7 Jun, 15:39
ERC can confirm that the Federation Française de Rugby (FFR) has withdrawn its application to host the 2014 Heineken Cup and Amlin Challenge Cup finals, due to the ongoing uncertainty regarding the availability of the Stade de France.
The Heineken 10s will see over 3500 amateur rugby players battling it out at local rugby clubs up and down the country. It promises to be hugely entertaining, enjoyable and social for those involved, and a relaxing day out for those coming down to watch.
There are 16 festivals planned around the country and whilst the environment is sure to be relaxed, there are bound to be a lot of players getting involved, remembering why they started playing the game. Irrespective of the result, it's all about having a lot of fun and enjoying a social day of rugby, both off and on the field!
A thriving rugby scene at grass roots level is also an absolute must for a successful England team and the key demographic of players between 18 and 30 who will be involved in the Heineken 10s are often those lost to the game, distracted by a wife, kids, work and other commitments.
The link from the Heineken 10s at the lower end to the elite end of the game is closer than you think. Take the England 2003 World Cup winning team, the Wales Grand Slam team or the Munster side who won the Heineken Cup in 2008, all are made up of young men and lads who started at a junior club - which is where the Heineken 10s represents such a fantastic initiative. And for those playing in the Heineken 10s, the tournament will feel exactly like their own 'World Cup'.
People always think I'm making it up but the changing rooms up and down the country in the Heineken 10s will be no different to what it was like in 2003. The physiques and the talent may be slightly different, but the social make up of the teams will be exactly the same. There were the jokers, the I-pod listeners, The Clash listeners, the Take That listeners, the blokes with their towel s over their heads, the guys out there warming up almost before you've arrived and so on and so forth. Pre match routines will be similar too - guys who don't like warming up until the last possible moment, those who put left shoe on first, those with lucky pants, lucky T -shirts and all the other superstitions that I encountered throughout my career.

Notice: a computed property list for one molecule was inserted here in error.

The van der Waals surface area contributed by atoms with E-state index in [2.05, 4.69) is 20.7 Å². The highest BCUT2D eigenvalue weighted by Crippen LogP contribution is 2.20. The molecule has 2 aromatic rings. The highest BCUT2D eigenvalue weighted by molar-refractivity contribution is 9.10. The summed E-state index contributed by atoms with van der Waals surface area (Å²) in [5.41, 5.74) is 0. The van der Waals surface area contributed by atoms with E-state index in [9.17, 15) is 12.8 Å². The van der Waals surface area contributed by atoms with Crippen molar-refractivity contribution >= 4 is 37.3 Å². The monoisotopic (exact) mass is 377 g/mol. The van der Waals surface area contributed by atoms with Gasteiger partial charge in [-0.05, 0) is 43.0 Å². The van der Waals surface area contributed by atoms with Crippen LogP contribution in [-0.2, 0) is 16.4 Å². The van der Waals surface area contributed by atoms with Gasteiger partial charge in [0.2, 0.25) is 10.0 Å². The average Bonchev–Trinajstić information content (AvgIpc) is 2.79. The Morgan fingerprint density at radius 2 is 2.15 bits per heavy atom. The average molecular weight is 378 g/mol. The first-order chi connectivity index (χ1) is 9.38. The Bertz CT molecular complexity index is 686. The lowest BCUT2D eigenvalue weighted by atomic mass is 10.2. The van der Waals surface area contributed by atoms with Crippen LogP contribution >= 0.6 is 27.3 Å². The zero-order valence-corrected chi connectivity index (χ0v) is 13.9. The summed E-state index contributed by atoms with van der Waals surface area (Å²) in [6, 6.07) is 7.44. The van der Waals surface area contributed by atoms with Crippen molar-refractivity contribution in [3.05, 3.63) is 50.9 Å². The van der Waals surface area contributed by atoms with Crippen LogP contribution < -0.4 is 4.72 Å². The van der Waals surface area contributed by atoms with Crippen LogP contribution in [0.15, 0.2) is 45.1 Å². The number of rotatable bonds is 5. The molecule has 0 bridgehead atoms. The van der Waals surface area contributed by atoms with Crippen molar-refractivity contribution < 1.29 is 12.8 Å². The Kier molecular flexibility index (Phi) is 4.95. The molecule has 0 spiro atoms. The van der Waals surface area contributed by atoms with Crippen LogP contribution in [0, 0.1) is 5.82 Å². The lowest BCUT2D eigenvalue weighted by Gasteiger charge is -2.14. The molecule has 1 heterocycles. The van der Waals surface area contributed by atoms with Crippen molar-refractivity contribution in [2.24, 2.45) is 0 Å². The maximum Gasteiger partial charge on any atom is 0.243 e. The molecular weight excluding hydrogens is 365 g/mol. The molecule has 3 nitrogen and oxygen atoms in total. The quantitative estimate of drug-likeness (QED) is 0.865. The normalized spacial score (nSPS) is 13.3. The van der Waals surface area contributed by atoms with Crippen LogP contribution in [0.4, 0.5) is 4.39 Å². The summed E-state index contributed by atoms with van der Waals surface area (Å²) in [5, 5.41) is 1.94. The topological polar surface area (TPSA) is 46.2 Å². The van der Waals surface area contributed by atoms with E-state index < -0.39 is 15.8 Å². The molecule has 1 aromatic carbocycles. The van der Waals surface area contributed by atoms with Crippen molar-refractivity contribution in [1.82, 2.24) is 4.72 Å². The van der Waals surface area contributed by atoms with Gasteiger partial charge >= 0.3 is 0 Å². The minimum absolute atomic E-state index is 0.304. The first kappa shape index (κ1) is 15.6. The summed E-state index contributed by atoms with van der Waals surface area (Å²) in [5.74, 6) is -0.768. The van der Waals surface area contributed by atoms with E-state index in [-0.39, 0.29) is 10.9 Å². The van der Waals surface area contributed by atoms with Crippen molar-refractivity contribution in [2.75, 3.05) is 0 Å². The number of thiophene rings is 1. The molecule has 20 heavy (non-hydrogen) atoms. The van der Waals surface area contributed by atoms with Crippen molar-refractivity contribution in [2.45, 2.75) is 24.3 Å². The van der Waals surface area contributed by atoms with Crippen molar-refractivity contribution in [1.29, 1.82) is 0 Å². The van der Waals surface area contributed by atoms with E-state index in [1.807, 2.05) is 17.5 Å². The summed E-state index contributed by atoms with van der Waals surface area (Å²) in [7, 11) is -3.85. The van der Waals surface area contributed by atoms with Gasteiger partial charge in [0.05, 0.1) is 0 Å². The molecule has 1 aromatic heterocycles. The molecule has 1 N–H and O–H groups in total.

From my days playing for Preston Grasshoppers all the way to the pinnacle of the sport, it's always been that way. Often the best sides aren't those which involve a tremendous amount of rocket science, just a bunch of mates who play together, enjoy the game and like to be successful.
I've played 10s a bit and it's a fantastic format of the game, something a little bit different which will be new to a lot of people. It's not quite as open as 7s when the props and slower guys run for the trees, but not as slow as 15s when wingers can sometimes see very little of the ball. It's a great mixture for all to get involved with and is sure to be a tremendous success at all the rugby clubs up this autumn.
So ahead of the more serious business of Premierships, Heineken Cups and full blooded internationals over the next 9 months, the Heineken 10s promises to be an exciting way to kick off the new season.